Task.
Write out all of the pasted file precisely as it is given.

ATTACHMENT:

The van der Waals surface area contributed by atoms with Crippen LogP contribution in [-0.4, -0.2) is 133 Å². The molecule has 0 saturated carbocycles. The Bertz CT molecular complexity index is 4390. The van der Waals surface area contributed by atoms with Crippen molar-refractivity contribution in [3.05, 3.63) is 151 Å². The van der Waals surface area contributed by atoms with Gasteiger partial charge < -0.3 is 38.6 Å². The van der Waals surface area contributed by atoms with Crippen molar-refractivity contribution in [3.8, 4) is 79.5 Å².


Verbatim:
The van der Waals surface area contributed by atoms with Crippen LogP contribution in [-0.4, -0.2) is 133 Å². The molecule has 0 saturated carbocycles. The Bertz CT molecular complexity index is 4390. The van der Waals surface area contributed by atoms with Crippen molar-refractivity contribution in [3.05, 3.63) is 151 Å². The van der Waals surface area contributed by atoms with Gasteiger partial charge < -0.3 is 38.6 Å². The van der Waals surface area contributed by atoms with Crippen molar-refractivity contribution in [3.8, 4) is 79.5 Å².